Microsoft has released an HTML5 video-player extension for the Chrome browser to counteract Google's decision to drop support for the most widely used HTML5 video format.
Conversely, Microsoft has also promised to support Internet Explorer 9 users who want to view videos in the Google-backed WebM format.
Few Chrome users would be affected by the decision right now, according to Google, but the conflict over HTML5 video formats could lead to a long standards battle. Microsoft introduced two stopgap measures Wednesday for users of both Google's Chrome and the IE9 beta.
For Chrome users, at least those who also use Windows 7, Microsoft has released the Windows Media Player HTML5 Extension for Chrome, which is similar to an existing plug-in for Firefox and will allow Chrome users to play H.264 video.
"We believe that Windows customers should be able to play mainstream HTML5 video and, as we've described in previous posts, Internet Explorer 9 will support playback of H.264 video as well as VP8 video when the user has installed a VP8 codec," Microsoft interoperability program manager Claudio Caldato wrote in a blog post.
VP8 is a video technology used as part of WebM.
Microsoft's Dean Hachamovitch, corporate vice president of Internet Explorer, also released a lengthy blog post in which he criticized Google's control over the WebM project and said IE9 will support both H.264 and WebM.
"We will provide support for IE9 users who install third-party WebM video support on Windows and they will be able to play WebM video in IE9," Hachamovitch wrote.
Hachamovitch also said Google needs to "demonstrate their genuine commitment to the open standards process" and asked "will Google drop H.264 support from Android?"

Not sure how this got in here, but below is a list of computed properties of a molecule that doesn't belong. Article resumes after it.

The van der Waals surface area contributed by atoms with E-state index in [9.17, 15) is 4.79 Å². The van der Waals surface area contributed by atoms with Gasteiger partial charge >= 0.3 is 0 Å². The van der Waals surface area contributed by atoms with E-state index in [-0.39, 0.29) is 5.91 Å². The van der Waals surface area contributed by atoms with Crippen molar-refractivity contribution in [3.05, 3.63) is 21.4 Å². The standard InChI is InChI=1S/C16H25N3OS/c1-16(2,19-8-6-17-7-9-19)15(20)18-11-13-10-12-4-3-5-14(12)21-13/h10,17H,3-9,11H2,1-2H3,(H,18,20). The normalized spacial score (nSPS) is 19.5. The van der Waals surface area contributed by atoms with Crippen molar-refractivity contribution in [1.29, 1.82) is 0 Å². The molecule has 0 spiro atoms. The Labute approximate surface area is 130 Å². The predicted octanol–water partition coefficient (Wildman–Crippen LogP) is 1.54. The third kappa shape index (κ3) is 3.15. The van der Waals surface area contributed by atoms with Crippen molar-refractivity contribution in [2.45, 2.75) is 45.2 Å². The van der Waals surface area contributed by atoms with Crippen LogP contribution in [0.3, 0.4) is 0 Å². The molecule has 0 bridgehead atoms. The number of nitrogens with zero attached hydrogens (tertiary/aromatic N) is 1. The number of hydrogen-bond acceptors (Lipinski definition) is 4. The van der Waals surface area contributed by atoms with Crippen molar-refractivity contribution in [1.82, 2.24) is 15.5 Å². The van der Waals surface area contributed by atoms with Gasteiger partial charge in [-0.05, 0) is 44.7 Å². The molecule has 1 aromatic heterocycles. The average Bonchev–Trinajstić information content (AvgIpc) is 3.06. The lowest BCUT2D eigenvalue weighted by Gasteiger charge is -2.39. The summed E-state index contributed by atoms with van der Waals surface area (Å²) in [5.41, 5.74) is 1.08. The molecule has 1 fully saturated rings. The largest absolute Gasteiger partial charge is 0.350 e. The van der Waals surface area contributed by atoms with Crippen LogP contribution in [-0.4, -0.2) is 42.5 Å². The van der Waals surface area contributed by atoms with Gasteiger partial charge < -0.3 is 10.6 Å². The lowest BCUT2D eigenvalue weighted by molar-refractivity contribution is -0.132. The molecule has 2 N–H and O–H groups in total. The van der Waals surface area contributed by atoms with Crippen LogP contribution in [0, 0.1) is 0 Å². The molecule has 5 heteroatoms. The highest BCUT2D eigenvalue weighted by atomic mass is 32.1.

"What are Google's plans for turning WebM into a genuinely open standard, one that is based on consensus like the rest of W3C's HTML5 effort?" he also wrote. "Would Google fully support such an effort? Even the WebM project's domain is controlled by Google."
Google has argued that WebM will be a more open standard than H.264 and that licensing fees will lead to H.264's downfall. "To use and distribute H.264, browser and OS vendors, hardware manufacturers, and publishers who charge for content must pay significant royalties — with no guarantee the fees won't increase in the future," Google product manager Mike Jazayeri recently wrote in defending Google's decision to drop H.264 in Chrome.
Microsoft's attack on Google Wednesday comes just one day after Google accused Microsoft of copying its search results in Bing. Microsoft is also struggling to thwart the momentum of Chrome. Despite excitement around the IE9 beta, Chrome surpassed the 10 per cent usage mark in January for the first time, as Internet Explorer's market share continued to shrink from 57 per cent to 56 per cent of global browser usage.
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